• “Carl Sagen: exceptional claims need exceptional evidence.”

      Homeopathy has been around for 200 odd years. “It cannot work” has continued to be the statement from the orthodox medical system, based upon RCT and Meta analysis.

      Even when it works: “That by introducing the returns of homœopathic practitioners they (the Treatment Committee) would not only compromise the value and utility of their averages of Cure, as deduced from the operation of known remedies, but they would give an unjustifiable sanction to an empirical practice, alike opposed to the maintenance of truth and to the progress of science.” (Medical Committee’s report to Board of Health : Cholera in London.)

      To sustain for 200 years and continue to grow, with such opposition, is exceptional evidence !!!!!
      Many well known US hospitals are adding homeopathy as complementary treatment method.

      • exceptional evidence???
        no, it’s merely a classical fallacy [appeal to popularity].
        moreover, it is not true that, in recent years, the use of homeopathy has been increasing; if you have evidence to the contrary, please show it to us.

        • You are quite aware of Homeopathy in Germany. Check France, India, USA and Switzerland.

          If sales of Bioron and Schwabe are increasing every year, people are increasingly using homeopathy.

          Homeopaths are learning RCT. http://www.ncbi.nlm.nih.gov/pmc/articles/PMC3085232/

          And others do not accept your analysis: Dr. Robert G Hahn is of the opinion that you have ideological issues with homeopathy.

          • “If sales of Bioron and Schwabe are increasing every year, people are increasingly using homeopathy.”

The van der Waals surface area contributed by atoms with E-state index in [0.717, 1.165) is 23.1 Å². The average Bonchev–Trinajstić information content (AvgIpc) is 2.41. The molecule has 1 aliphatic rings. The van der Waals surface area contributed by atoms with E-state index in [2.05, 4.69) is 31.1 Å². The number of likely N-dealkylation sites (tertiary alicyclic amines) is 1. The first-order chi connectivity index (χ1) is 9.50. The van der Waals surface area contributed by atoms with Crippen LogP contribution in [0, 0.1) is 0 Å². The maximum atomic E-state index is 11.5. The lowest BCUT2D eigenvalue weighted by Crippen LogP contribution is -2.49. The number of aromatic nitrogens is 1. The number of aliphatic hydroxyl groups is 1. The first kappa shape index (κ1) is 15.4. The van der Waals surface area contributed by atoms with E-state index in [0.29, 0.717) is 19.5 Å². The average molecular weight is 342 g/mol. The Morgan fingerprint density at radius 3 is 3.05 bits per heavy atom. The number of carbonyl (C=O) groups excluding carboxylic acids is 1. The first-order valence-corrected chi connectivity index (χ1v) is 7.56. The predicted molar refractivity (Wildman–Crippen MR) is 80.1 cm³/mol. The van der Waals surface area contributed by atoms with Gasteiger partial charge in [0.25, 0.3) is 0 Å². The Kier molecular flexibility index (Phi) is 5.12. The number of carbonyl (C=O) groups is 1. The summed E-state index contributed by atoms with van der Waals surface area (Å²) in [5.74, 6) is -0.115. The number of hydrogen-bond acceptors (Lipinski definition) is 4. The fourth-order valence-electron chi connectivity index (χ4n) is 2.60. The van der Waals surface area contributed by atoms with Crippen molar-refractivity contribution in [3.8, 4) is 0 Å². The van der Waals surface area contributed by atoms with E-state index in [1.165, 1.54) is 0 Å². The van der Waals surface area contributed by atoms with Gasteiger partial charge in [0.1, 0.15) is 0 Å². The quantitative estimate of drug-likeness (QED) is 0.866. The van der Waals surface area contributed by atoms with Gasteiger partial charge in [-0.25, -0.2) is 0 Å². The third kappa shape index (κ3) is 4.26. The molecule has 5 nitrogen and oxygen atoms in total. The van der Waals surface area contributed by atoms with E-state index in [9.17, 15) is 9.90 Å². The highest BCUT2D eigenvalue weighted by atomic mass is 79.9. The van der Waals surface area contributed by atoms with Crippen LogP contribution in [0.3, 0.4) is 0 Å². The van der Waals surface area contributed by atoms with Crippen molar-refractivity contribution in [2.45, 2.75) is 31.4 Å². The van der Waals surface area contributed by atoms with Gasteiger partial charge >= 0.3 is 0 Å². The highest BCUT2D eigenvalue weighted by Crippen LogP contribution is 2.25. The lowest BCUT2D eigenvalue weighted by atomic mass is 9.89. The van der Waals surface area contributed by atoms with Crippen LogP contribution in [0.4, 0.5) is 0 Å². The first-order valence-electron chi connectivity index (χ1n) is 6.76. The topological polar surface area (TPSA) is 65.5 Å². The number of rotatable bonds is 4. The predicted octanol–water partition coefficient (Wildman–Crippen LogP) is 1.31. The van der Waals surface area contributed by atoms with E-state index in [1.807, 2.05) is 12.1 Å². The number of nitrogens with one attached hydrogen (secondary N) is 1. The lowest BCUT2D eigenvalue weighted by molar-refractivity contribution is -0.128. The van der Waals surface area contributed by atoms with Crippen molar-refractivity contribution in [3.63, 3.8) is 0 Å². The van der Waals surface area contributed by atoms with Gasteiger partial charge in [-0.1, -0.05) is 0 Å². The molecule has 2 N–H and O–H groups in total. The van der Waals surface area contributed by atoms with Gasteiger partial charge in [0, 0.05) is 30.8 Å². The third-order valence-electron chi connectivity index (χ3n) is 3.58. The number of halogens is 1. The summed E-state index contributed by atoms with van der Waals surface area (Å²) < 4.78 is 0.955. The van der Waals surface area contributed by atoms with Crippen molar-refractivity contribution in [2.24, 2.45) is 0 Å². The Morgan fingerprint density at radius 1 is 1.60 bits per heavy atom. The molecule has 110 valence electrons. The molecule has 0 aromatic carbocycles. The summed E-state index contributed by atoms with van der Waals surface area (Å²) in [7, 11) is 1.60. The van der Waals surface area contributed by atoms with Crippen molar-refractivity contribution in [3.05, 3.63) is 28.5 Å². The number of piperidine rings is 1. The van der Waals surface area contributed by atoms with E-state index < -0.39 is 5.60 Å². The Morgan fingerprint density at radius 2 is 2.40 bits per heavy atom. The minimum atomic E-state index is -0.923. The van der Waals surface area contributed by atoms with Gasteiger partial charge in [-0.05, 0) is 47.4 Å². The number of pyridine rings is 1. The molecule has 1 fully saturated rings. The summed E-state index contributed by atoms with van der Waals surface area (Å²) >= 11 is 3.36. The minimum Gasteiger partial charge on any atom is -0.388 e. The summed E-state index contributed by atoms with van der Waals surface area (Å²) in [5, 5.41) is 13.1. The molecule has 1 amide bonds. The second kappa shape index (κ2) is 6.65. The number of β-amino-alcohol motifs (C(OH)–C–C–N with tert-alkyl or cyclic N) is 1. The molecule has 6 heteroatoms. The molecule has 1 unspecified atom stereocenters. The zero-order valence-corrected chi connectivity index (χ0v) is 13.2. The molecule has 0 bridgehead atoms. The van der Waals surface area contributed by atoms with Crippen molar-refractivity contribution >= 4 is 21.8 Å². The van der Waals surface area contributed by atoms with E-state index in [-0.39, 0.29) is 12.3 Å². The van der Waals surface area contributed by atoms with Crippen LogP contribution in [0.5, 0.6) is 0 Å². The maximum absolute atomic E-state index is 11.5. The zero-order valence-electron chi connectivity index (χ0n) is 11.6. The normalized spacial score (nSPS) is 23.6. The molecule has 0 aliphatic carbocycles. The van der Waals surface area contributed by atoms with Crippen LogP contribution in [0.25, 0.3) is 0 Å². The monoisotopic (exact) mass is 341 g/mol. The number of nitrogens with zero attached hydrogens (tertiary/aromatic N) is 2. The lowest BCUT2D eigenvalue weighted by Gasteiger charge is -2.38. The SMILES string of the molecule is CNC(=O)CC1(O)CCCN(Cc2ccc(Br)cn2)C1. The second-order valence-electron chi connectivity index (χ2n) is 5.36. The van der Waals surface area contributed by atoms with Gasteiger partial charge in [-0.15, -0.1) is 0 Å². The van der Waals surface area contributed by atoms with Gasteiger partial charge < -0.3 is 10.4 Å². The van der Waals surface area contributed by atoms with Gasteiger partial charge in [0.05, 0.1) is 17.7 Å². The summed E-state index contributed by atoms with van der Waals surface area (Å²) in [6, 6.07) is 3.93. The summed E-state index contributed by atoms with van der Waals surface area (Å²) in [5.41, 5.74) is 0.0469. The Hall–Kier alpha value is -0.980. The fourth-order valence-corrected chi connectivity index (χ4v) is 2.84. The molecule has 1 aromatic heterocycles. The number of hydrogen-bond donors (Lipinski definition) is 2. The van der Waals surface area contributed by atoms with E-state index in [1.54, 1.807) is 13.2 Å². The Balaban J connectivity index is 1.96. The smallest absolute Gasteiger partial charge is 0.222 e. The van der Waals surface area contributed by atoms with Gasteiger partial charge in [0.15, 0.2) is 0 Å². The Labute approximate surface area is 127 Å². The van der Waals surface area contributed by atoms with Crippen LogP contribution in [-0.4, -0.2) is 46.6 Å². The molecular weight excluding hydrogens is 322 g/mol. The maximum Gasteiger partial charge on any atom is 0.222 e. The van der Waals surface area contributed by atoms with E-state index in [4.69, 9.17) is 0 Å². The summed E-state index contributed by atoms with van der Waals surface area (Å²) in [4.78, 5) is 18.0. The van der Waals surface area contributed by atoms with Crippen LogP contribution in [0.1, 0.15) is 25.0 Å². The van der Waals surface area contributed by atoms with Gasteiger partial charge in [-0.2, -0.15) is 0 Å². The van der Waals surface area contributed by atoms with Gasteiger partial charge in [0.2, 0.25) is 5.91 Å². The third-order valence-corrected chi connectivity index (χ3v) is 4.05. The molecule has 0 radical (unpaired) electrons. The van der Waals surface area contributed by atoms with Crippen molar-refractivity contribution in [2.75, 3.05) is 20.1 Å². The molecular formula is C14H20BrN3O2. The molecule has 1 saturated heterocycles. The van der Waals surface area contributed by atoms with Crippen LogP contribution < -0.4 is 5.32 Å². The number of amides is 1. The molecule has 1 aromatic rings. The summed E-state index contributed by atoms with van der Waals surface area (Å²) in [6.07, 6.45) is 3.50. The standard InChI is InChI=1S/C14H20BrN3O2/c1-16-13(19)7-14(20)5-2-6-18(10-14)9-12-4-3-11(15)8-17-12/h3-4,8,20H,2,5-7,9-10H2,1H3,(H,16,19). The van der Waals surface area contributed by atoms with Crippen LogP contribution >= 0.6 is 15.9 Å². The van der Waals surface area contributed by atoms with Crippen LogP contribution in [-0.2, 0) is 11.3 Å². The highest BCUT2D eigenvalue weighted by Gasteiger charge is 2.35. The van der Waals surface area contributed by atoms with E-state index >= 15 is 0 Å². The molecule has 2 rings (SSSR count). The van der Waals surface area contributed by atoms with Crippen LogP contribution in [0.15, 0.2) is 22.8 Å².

Appeal to Popularity again.

            “Homeopaths are learning RCT. [link]”

            That’s not an RCT, it’s a lengthy sales pitch. Durr. Its impressive list of cargo-cult footnotes claims to cite a couple of homeopathic RCTs, but without being able to read those studies it is obviously difficult to tear them apart as the customer satisfaction surveys they almost certainly are.

            “And others do not accept your analysis: Dr. Robert G Hahn is of the opinion that you have ideological issues with homeopathy.”

            Oh look, Appeal to Authority and Ad-Hominem too.

            Well done on diluting your critical thinking and intellectual integrity to completely undetectably homeopathic levels. At least you’ve proved that works.

      • In which case many hospitals are adding water to whatever. Just so long as everybody is clear that is what they are doing.

      • Bloodletting was seen as an exceptional treatment for just about everything spanning about 2000 years. So it was used almost ten times longer than homeopathy but then something happened. Modern science came along! So based on your logic should we thus re-introduce bloodletting?

        • “Modern science came along! So based on your logic should we thus re-introduce bloodletting?”

          You believe bloodletting has stopped? Please read below.

          http://www.bmj.com/content/350/bmj.h2747

          http://www.ncbi.nlm.nih.gov/pmc/articles/PMC4251505/

          http://www.nytimes.com/2016/08/04/upshot/the-right-to-know-that-an-operation-is-next-to-useless.html?_r=0